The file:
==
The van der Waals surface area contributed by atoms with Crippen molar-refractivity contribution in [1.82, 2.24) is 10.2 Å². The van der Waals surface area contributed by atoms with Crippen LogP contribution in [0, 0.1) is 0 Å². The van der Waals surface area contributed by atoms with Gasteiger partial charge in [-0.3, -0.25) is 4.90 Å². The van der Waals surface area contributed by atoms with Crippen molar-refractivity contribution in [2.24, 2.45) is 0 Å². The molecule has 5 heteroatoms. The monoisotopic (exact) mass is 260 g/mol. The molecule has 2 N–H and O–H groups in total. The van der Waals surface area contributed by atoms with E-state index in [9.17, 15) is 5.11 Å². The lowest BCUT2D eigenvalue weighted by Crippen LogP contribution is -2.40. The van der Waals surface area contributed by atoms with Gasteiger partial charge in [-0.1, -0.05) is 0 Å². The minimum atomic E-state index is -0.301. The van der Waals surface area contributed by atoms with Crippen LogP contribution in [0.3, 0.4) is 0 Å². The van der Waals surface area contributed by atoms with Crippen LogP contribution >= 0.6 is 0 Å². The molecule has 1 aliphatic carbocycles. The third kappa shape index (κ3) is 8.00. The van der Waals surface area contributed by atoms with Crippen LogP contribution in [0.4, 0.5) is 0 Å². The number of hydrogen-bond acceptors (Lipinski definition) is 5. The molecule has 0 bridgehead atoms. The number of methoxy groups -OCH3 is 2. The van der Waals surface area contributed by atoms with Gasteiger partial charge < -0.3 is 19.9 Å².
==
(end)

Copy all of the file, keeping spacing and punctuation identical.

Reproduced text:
The van der Waals surface area contributed by atoms with Crippen molar-refractivity contribution in [1.82, 2.24) is 10.2 Å². The van der Waals surface area contributed by atoms with Crippen LogP contribution in [0, 0.1) is 0 Å². The van der Waals surface area contributed by atoms with Gasteiger partial charge in [-0.3, -0.25) is 4.90 Å². The van der Waals surface area contributed by atoms with Crippen molar-refractivity contribution in [2.24, 2.45) is 0 Å². The molecule has 5 heteroatoms. The monoisotopic (exact) mass is 260 g/mol. The molecule has 2 N–H and O–H groups in total. The van der Waals surface area contributed by atoms with E-state index in [9.17, 15) is 5.11 Å². The lowest BCUT2D eigenvalue weighted by Crippen LogP contribution is -2.40. The van der Waals surface area contributed by atoms with Gasteiger partial charge in [-0.1, -0.05) is 0 Å². The minimum atomic E-state index is -0.301. The van der Waals surface area contributed by atoms with Crippen LogP contribution in [0.3, 0.4) is 0 Å². The van der Waals surface area contributed by atoms with Crippen LogP contribution >= 0.6 is 0 Å². The molecule has 1 aliphatic carbocycles. The third kappa shape index (κ3) is 8.00. The van der Waals surface area contributed by atoms with Crippen LogP contribution in [0.4, 0.5) is 0 Å². The number of hydrogen-bond acceptors (Lipinski definition) is 5. The molecule has 0 bridgehead atoms. The number of methoxy groups -OCH3 is 2. The van der Waals surface area contributed by atoms with Gasteiger partial charge < -0.3 is 19.9 Å².